Andheri’s 7 Bungalows Loses One Of Its Last Bungalow; All About Its Now Lost Heritage

Originally called Talati Bungalow, Rattan Kunj was 124 years old and was one of the last of the eponymic seven bungalows in Andheri.

by Tooba Shaikh
Andheri’s 7 Bungalows Loses One Of Its Last Bungalow; All About Its Now Lost Heritage

Mumbai has always been a fast-changing city. But this spatial fluidity often comes at the cost of history and heritage. The ‘City of Dreams’ recently lost one such crucial piece of history on March 19, Tuesday, when the Brihanmumbai Municipal Corporation or BMC pulled down one of the city’s most historic buildings. Located in one of the oldest neighbourhoods of Andheri, one of the last of 7 bungalows has now been torn down.

Andheri’s 7 Bungalows Loses One Of Its Last Bungalow

According to an article which was recently published by The Times Of India or TOI, the BMC declared the bungalow to be in a ruinous state. They issued a notice to the owners of Rattan Kunj two months ago to vacate the bungalow as it would collapse soon.

One of the co-owners of the bungalow even challenged BMC’s contention and stated that a civic body issued a structural audit notice which showed that save for minor repairs, the bungalow was under no imminent danger of collapsing.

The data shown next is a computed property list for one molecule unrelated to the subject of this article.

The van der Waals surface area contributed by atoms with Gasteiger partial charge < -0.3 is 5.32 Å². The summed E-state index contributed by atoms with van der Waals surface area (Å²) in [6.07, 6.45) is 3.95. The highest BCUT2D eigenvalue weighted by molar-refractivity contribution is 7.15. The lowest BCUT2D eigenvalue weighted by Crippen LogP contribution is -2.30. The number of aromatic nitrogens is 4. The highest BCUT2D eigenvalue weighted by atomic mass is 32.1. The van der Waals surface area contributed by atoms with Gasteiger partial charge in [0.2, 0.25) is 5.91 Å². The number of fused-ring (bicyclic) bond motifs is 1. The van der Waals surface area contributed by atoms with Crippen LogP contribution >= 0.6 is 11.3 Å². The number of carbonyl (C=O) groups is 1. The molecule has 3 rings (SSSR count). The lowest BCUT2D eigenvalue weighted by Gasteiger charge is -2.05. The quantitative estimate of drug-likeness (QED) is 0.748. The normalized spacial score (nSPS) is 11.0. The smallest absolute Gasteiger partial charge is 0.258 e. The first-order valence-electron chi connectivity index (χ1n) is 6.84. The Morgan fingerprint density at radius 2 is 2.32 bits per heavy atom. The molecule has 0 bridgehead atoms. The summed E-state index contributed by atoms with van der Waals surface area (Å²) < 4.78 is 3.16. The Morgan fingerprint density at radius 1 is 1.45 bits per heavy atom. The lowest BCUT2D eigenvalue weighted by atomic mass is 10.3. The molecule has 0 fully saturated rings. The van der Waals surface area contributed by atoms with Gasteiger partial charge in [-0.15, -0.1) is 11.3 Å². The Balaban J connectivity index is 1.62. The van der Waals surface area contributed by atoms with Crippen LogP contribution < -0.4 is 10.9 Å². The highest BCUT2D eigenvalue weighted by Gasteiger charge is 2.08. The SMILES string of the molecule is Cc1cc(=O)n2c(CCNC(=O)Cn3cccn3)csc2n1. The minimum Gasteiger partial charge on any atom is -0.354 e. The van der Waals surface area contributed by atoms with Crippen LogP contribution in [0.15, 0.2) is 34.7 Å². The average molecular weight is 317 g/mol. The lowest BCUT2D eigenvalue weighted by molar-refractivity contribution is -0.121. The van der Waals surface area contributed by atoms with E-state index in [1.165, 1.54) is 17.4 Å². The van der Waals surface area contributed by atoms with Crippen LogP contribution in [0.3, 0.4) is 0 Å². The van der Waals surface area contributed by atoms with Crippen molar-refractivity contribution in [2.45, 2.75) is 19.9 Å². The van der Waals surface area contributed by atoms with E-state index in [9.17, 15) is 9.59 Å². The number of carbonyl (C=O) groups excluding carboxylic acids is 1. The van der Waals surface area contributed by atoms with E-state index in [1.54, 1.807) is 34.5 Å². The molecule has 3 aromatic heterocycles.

It was claimed that there was a conspiracy to evict them as the land was coveted by a local builder who had intentions of redeveloping the area. Originally called Talati Bungalow, Rattan Kunj was 124 years old and was one of the last of the eponymic seven bungalows in Andheri.

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History Of This Legendary Neighbourhood In Andheri

The renown of the neighbourhood comes from the fact that each of the seven bungalows was owned by some of the most influential people in India at the time. These included Dadabhai Naoroji, the Maharaja of Gwalior, the Maharaja of Kutch, Sir Rustom Masani, Sorabjee Talati, the Khambattas and the Chinais.

After the fall of the Talati Villa or Rattan Kunj, the only piece surviving piece of this architectural history is the Shanti Niwas built by the Chinais. The question remains to be answered: Are such historical structures acceptable as sacrificial scapegoats for “redevelopment”?

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Did you ever have the privilege to witness this bungalow before it was demolished? What do you think of this act by the BMC? Let us know in the comments section below!

Cover Image Credits: Seven Bungalows Group/Facebook and @SevenbungalowsC/X (Formerly, Twitter)

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